Best practices in equipment financing
Many small businesses rely on equipment financing contracts and equipment leases to obtain office equipment or tools of the trade. Equipment financing and/or leasing helps businesses meet their equipment needs right away, but there are risks involved. Here are our top 5 tips for managing risk:
1. Don’t stop making payments under a lease or financing contract.
Equipment should always be inspected before the contract is signed. Most equipment leases and financing contracts contain, at the least, a clause indicating that the purchaser/lessee has had the opportunity to thoroughly inspect the equipment. Many contracts require the purchaser/lessee to indicate that they have inspected the equipment and that the equipment is in good working order. If the equipment malfunctions after that stage, it’s unlikely that the purchaser/lessee will be able to request repairs from the leasing company or equipment vendor. Almost all contracts allocate responsibility for repairs of business equipment to the business itself. Companies may be willing to negotiate warranty periods, but those need to negotiated up front and put in the contract.
2. Read the contract.
Don’t assume that the lease or financing contract is exactly like a business lease or financing agreement. Business contracts are generally form contracts that have been carefully tailored by lawyers. They’re almost always more beneficial to the vendor or third-party financing company. Business contracts can usually be negotiated, so if there are terms in the contract you don’t like, try to negotiate with the vendor. Or have your attorney negotiate terms.
3. The amount financed can change.
Equipment financing or leasing is like any other security agreement: the purchase or lease is secured by a loan, the vendor provides the equipment (and sometimes the lease or loan), the lender provides a loan. If you fail to repay the loan, the lender can repossess the equipment and sue the business for any deficiency balance on the loan.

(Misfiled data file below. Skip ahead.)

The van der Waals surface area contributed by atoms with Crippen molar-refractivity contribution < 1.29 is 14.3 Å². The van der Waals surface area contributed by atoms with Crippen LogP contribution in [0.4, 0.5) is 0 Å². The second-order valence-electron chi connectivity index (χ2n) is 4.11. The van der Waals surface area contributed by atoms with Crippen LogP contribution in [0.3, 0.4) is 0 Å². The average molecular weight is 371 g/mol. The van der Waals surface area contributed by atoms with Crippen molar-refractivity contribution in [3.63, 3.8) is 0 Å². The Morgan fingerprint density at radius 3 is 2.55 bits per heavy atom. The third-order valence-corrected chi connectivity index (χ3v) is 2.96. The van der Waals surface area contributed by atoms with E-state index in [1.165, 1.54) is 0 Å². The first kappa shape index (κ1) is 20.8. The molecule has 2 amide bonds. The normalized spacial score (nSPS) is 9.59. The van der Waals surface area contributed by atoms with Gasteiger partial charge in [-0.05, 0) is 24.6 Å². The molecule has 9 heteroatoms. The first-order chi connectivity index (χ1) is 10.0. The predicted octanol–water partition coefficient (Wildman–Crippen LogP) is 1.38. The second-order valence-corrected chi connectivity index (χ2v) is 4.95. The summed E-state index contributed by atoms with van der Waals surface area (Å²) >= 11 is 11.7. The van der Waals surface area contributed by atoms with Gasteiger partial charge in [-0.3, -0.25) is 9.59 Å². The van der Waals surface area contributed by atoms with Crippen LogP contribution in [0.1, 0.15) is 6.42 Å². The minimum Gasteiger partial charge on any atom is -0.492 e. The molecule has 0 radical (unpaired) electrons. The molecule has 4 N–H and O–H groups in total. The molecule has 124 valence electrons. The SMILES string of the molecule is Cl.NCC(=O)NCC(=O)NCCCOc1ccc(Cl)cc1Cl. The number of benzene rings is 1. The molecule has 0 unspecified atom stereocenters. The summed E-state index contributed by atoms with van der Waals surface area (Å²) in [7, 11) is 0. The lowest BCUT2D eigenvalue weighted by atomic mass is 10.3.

The lender may reserve the right to adjust the amount financed—or your monthly payment level—to match the equipment cost and/or to cover any unexpected delivery costs. A huge adjustment is unlikely (for instance, the contract may cap the adjustment rate at 10%), but it’s good to be aware of this possibility. Additionally, make sure you’re aware of your interest rate. Payment increases may occur if you don’t have a fixed-rate loan or if your lease states that payments increase after certain amounts of time.
4. All your equipment might be collateral for a single loan.
Many businesses finance multiple pieces of equipment from the same lender. This allows lenders to do something called cross-collateralization: in addition to the specific piece of equipment for which a particular loan is granted, a lender may require that some or all of the equipment that your company owns be collateralized as a condition of issuing the loan. If you default, the lender can repossess all that equipment—not just the equipment which is the subject of the loan you default on.
Check whether there is a cross-collateralization clause in your contract. If there is, it’s a good idea to contact an attorney to provide guidance.
5. Nothing the equipment supplier does affects the financing contract.
A financing contract is typically a two-way agreement between you and the lender. If the equipment is supplied by a third party, your obligations to the lender aren’t affected by anything the third party does, unless the contract says otherwise. If the third party provides low-quality equipment that requires replacing, you still have to repay your financing loan to the lender on time.
Because the lender has the option to repossess the equipment if you default on your loan, it’s in your best interest to take care of that equipment. The financing contract will probably require that you keep the equipment insured and in good condition. It may require that you permit the lender to inspect the equipment. In addition, if the lender repossesses the equipment and its value has declined, you may be responsible for paying the difference.
As always, a good contract can help minimize your risk if an equipment financing arrangement goes sour. The attorneys at Zlimen & McGuiness, PLLC can assist you with contract drafting and review.